Source: International Crisis Group
Vigorous international diplomatic efforts on the Kirkuk question are overdue. Along with its allies, and assisted by the UN's political and technical expertise, the U.S. should forge an alternative strategy on Kirkuk that is acceptable to all parties. Given the complex regional situation, it will need to incorporate two additional critical elements: progress on Iraq's hydrocarbons law (major parts of which are yet to be negotiated) to cement the Kurdish region securely within a federal Iraq; and Turkey's concerns about the PKK, the Turkish-Kurd guerrilla group whose fighters are holed up in the mountains of Iraqi Kurdistan, in order to remove Ankara's potential spoiler role.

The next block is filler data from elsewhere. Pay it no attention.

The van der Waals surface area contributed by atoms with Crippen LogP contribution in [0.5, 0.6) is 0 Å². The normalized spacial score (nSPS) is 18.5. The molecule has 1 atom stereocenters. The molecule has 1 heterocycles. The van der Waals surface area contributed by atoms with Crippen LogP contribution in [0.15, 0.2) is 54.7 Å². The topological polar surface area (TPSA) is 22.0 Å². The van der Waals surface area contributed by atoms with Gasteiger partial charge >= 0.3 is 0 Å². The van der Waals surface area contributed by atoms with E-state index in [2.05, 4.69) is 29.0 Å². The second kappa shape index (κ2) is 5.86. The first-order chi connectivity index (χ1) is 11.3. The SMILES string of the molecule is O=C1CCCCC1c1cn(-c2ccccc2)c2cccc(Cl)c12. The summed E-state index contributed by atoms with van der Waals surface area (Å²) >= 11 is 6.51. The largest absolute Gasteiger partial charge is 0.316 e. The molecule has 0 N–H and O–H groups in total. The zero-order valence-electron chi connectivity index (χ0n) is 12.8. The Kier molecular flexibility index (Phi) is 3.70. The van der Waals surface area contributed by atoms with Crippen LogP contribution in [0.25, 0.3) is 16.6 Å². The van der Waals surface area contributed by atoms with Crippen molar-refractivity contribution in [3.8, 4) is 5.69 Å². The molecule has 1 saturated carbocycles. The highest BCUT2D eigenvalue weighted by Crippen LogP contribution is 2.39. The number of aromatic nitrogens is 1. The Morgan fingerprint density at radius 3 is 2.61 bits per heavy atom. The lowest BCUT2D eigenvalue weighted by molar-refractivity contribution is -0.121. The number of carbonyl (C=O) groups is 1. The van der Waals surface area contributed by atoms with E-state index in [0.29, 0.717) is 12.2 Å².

If a ray of hope shines through this dismal tangle, it is that all sides in Kirkuk currently seem to agree on the need for dialogue. This includes the Kurds who, having pursued single-mindedly for four years a strategy that, even if it were to lead to the acquisition of Kirkuk, offered no prospect of holding onto it peaceably, have come to recognise its futility. Some are signalling they may be prepared to try something new, even if they continue to insist on a referendum in 2007. The international community should build on this and encourage the Kurds, with a gentle but firm nudge, to step back from the referendum and embrace instead a deliberative consensus-based process that could produce far greater dividends - peace and stability in a shared Kirkuk - than the imposition of their exclusionary rule via an ethnically-based, simple-majority vote and annexation.
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